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Acoustic detection of a seafloor spreading episode on the Juan de Fuca Ridge using military hydrophone arrays

Christopher G. Fox, W. Eddie Radford

Pacific Marine Environmental Laboratory, NOAA, Hatfield Marine Science Center, Newport, Oregon

Robert P. Dziak, Tai-Kwan Lau, Haruyoshi Matsumoto, and Anthony E. Schreiner

Oregon State University/Cooperative Institute for Marine Resources Studies, Hatfield Marine Science Center, Newport, Oregon

Geophysical Research Letters, 22, 131-134 (1995)
Copyright ©1995 by the American Geophysical Union. Further electronic distribution is not allowed.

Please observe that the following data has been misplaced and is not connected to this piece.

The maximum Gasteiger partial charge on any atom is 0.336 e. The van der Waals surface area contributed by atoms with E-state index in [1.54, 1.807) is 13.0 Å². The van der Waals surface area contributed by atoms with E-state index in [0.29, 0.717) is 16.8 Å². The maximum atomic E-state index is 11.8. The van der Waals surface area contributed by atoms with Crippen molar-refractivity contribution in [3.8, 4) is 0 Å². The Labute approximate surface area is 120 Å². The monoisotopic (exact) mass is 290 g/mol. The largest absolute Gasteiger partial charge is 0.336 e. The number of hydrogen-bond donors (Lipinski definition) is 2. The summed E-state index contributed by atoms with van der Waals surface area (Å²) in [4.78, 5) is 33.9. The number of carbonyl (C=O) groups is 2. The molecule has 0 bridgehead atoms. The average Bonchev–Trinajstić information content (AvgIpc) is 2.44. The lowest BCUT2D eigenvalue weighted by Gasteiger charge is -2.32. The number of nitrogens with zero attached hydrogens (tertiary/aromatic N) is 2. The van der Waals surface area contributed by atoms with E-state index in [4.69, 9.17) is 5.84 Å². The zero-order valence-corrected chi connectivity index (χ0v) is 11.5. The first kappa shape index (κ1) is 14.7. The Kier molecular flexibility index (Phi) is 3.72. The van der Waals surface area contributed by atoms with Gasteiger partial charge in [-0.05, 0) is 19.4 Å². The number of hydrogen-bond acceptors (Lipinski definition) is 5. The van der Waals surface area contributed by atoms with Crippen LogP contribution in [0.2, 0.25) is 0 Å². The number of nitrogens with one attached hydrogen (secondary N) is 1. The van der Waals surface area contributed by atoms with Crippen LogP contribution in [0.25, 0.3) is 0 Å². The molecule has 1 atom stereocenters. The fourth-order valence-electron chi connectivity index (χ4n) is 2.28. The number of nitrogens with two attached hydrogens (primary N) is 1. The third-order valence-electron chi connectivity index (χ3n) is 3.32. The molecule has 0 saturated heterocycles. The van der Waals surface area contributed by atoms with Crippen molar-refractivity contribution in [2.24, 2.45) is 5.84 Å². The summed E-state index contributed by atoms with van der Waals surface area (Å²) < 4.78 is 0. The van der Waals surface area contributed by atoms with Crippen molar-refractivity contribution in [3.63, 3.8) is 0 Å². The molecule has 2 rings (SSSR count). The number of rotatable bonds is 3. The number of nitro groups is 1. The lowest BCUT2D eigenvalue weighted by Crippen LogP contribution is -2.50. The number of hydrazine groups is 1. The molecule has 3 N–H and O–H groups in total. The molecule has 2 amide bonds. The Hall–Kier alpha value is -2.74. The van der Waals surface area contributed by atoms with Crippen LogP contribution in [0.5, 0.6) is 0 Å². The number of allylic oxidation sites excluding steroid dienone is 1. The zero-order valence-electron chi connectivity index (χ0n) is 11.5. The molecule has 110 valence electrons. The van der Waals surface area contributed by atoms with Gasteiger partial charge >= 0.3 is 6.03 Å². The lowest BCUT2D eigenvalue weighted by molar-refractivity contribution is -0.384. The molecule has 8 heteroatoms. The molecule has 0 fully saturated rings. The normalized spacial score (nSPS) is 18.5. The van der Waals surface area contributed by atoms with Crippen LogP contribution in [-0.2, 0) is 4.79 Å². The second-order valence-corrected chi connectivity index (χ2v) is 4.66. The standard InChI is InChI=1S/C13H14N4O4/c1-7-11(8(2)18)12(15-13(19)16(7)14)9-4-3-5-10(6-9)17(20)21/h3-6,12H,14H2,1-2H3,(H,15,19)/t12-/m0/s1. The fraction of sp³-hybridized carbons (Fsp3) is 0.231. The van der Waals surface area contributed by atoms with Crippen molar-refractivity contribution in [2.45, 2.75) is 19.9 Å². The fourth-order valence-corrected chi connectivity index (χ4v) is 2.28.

Until recently, no practical method has been available to continuously monitor seismicity of seafloor spreading centers. The availability of the U.S. Navy's SOund SUrveillance System (SOSUS) for environmental research has allowed the continuous monitoring of low-level seismicity of the Juan de Fuca Ridge in the northeast Pacific. On June 22, 1993, NOAA installed a prototype system at U.S. Naval Facility Whidbey Island to allow real-time acoustic monitoring of the Juan de Fuca Ridge using SOSUS. On June 26, 2145 GMT, a burst of low-level seismic activity, with accompanying harmonic tremor, was observed and subsequently located near 46°15'N, 129°53'W, on the spreading axis of the Juan de Fuca Ridge. Over the following 2 days, the activity migrated to the NNE along the spreading axis with the final locus of activity near 46°31.5'N, 129°35'W. The nature of the seismicity was interpreted to represent a lateral dike injection with the possibility of eruption on the seafloor. Based on this interpretation, a response effort was initiated by U.S. and Canadian research vessels, and both warm water plumes and fresh lavas were subsequently identified at the site.

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